Our Stolen Futurea book by Theo Colborn, Dianne Dumanoski, and John Peterson Myers
 
 

 

 

The Asahi Shimbun
May 8, 2003

More about bisphenol A

Hormone disrupters in paper packaging

Paper food packaging contains synthetic chemicals suspected of disrupting hormones, raising concerns it may be no safer than plastic packaging, according to a study by researchers in Osaka.

Plastic packaging contains hormone disrupters, also known as endocrine disrupters, which have been linked to atypical sexual development and reduced resistance to disease.

As a result, manufacturers have begun switching from plastic packaging to paper-based containers.

But the study, conducted by the Osaka City Institute of Public Health and Environmental Sciences and led by Asako Ozaki, detected endocrine disrupters in 21 paper packaging items, including cups, napkins, tea bags and coffee filters.

"The levels (detected in the tests) aren't so high they could be a direct threat to human health, but there should be some sort of guideline for paper products,'' Ozaki said.

Ozaki and the team began testing 16 kinds of paper products made from virgin pulp and 12 items made from recycled paper in 2001.

Bisphenol A (BPA), a suspected endocrine disrupter, was detected in 13 of the 16 items made from virgin pulp in levels between 34 nanograms (a nanogram is 1 billionth of a gram) per gram to 360 nanograms per gram.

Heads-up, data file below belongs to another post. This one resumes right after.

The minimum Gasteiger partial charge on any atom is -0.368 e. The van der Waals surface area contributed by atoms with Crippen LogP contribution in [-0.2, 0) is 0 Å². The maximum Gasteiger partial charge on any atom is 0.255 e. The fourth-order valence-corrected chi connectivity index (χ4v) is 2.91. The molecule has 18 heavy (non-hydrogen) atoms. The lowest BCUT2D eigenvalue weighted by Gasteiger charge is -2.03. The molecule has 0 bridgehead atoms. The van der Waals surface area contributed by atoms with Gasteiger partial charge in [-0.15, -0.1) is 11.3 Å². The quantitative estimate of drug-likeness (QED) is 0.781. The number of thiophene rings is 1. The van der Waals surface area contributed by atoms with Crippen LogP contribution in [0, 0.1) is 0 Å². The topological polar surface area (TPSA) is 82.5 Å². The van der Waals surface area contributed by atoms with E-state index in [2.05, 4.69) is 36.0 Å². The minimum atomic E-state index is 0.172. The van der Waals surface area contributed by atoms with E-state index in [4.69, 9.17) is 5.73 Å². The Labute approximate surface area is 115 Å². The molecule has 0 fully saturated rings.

BPA levels of between 190 and 26,000 nanograms per gram were also found in eight of the 12 food containers made from recycled paper, including sandwich and fried chicken packaging.

The highest levels of BPA-26,000 nanograms per gram in a sandwich box- is equal to BPA levels found in polycarbonate plastic food packaging.

The tests also detected high levels of a chemical compound called Michler's Ketone (MK), a suspected carcinogen contained in ink, in cardboard boxes used to carry vegetables.

Upon further examination, the researchers found microscopic traces of ink and copy paper among the fibers of items made from recycled pulp, which could explain the source of the contamination.

The Food Sanitation Law issues standards for plastic, china and metal packaging that come into direct contact with food.

But similar paper products are unregulated.

"Paper products have never been inspected for potential danger so they have never been regulated,'' said a health ministry official. "If study results suggest otherwise, we will certainly look into the matter.''

 
   
   

 

 

 

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